Sunday, January 5, 2014

The Toronto Sun and Lubor J. Zink

The Toronto Sun is a conservative tabloid newspaper which was founded in 1971 shortly after The Toronto Telegram ceased publication. Sun Publishing Ltd purchased syndication operations and newspaper vending boxes from the Telegram, and with the aid of staff recruited from the Telegram,  published its first edition of The Toronto Sun  on November 1, 1971.

 "The Toronto Sun" first edition, November 1, 1971

 The sender of this letter to the "Sun" did not know the address but provided a detailed description of its location enabling Canada Post to deliver the cover.

The Sun's journalistic philosophy was outlined in its first editorial :
We define ourselves as a politically non-partisan voice of moderation. That may sound wishy-washy, but we won't be. It's high time the voice of moderation in Canada made itself heard loudly and clearly, in firm answer to the shrill nonsense and ideology that is espoused these days in the name of democracy and humanity. 

We are neither right nor left; we dislike fanatics of any hue, and are prepared to tackle the arrogant left and the misguided right when occasion demands. 
Many would suggest that the Sun has never been a  "non-partisan voice of moderation". Among the Sun's favourite targets in the 1970s was then Prime Minister Pierre Trudeau. Leading the Trudeau attack was Czechoslovakian-born Lubor J. Zink whose columns relentlessly painted Trudeau as a crypto-communist.

 Lubor Zink

The Toronto Sun Family : 1971 - 2013 blog provides this synopsis of Zink's life which helps us understand why Zink was fiercely opposed to communism.

For just over two decades, the Toronto Sun’s impassioned anti-communist writing team consisted of Peter Worthington, Bob MacDonald and Lubor J. Zink. The columnists looked for communists under every rock, as Paul Rimstead was fond of saying. Lubor, born in Klapy, Czechoslovakia in 1920 had first hand experience with dictators and communists. He fled to England in 1939 after the Nazis invaded his homeland, became a member of the Czech underground and was a World War 2 hero. After the war, he returned home and was a Radio Prague broadcaster until the Communist Party took control in a 1948 coup. Lubor, jobless, fled to England with his wife and young son and a decade later, moved to Canada. The Brandon Sun in Manitoba was his first Canadian newspaper stop. As editor, his editorials won him a National Newspaper Award in 1961. The NNA caught the Telegram’s eye and he was hired as a columnist, based in Ottawa. When the Tely folded in 1971, he continued as a Toronto Sun columnist, often writing columns with an anti-communist or anti-Pierre Trudeau slant. Like Peter, Lubor twice ran as a federal Conservative candidate (Parkdale in 1972 and 1974) without success. After the fall of the Soviet Union, Lubor, in failing health, signed off at the Sun in 1993, leaving Peter and Bob to reflect on the diminished communist community. Lubor’s legacy included three volumes of published columns: Trudeaucracy in 1972; Viva Chairman Pierre in 1977 and What Price Freedom in 1981. Lubor died in 2004. He was 84.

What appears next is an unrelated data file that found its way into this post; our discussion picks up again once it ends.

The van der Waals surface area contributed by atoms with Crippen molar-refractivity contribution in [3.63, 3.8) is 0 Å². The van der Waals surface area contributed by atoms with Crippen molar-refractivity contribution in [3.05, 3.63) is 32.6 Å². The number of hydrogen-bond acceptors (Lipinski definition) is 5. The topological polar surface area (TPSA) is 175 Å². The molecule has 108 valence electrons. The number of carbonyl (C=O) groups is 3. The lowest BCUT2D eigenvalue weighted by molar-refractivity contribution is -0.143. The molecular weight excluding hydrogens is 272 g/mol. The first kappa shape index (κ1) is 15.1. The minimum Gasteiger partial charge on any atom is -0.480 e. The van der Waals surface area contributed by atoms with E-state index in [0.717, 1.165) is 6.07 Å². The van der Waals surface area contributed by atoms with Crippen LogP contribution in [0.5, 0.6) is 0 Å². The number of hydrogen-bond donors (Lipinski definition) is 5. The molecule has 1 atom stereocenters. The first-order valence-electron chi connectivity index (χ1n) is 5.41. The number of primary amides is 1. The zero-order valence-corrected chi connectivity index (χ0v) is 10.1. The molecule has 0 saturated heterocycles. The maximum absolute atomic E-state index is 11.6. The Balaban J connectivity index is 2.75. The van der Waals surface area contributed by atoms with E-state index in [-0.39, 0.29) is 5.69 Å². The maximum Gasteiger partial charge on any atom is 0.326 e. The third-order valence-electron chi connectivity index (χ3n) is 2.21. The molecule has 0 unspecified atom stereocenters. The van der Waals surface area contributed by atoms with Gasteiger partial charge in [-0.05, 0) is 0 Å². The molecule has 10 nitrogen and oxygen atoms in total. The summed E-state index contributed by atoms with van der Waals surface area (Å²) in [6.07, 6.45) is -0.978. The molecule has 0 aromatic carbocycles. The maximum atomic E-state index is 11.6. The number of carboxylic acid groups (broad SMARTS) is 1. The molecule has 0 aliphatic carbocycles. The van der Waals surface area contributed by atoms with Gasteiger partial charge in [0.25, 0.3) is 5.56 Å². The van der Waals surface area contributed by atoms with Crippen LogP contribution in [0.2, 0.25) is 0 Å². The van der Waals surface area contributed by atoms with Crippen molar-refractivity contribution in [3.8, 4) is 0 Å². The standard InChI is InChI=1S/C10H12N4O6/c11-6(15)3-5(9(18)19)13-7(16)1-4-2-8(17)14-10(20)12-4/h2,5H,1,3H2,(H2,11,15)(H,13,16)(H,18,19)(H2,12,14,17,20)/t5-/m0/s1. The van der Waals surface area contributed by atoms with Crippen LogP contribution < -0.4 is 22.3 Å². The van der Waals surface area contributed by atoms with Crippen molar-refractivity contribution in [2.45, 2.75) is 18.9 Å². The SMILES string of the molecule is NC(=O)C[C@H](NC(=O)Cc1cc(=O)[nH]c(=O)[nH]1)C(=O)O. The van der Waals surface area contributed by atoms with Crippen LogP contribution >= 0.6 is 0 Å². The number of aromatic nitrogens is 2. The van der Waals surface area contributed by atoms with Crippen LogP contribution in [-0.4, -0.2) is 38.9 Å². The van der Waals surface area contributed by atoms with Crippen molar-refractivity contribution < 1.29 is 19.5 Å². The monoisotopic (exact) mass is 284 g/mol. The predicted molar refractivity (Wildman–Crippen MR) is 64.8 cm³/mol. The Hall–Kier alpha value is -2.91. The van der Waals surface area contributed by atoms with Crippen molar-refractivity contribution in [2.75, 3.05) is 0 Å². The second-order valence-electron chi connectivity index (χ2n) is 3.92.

Zink lived and worked in Ottawa as a member of the Parliamentary Press Gallery. 

The correspondence from Mr. Zink is dated September 10, 1978.

 Ottawa, September 11, 1978

 Zink's postscript was a plug for his latest book VIVA CHAIRMAN PIERRE.

 André Nicholl wrote this scathing review of Viva Chairman Pierre  ( Ottawa Citizen, January 21, 1978)

This book is pathetic both awful and sad.
Everything that Pierre Trudeau has ever said or done, from adolescent days in Montreal to the recent trip to Cuba, is conceived of as a plot to turn Canada into a communistic state.
The evidence consists of old quotes (all out of context) from Cité Libre, snippets from speeches and interviews, and such deep analyses of Trudeau's personality as his once having lied about his age-the latter somehow marking the man as devious and amoral
Nowhere does Zink acknowledge there might be anything good about Trudeau, such as his dignity and his uncanny ability to adapt to change. No, Trudeau embodies communist evil. Pals in Moscow, Peking and Havana understand all his moves and silently abet his leading the nation to a collectivist dictatorship.
The book could have been saved . Zink could proposed [sic] some alternative to Trudeaucracy. But not a sentence from all those Toronto Sun columns hints at what our prime minister is taking from us.
Obviously, Zink cares about the country. But he is obsessed, and his caring is a lost in a paranoid diatribe. That's why Viva Chairman Pierre is pathetic.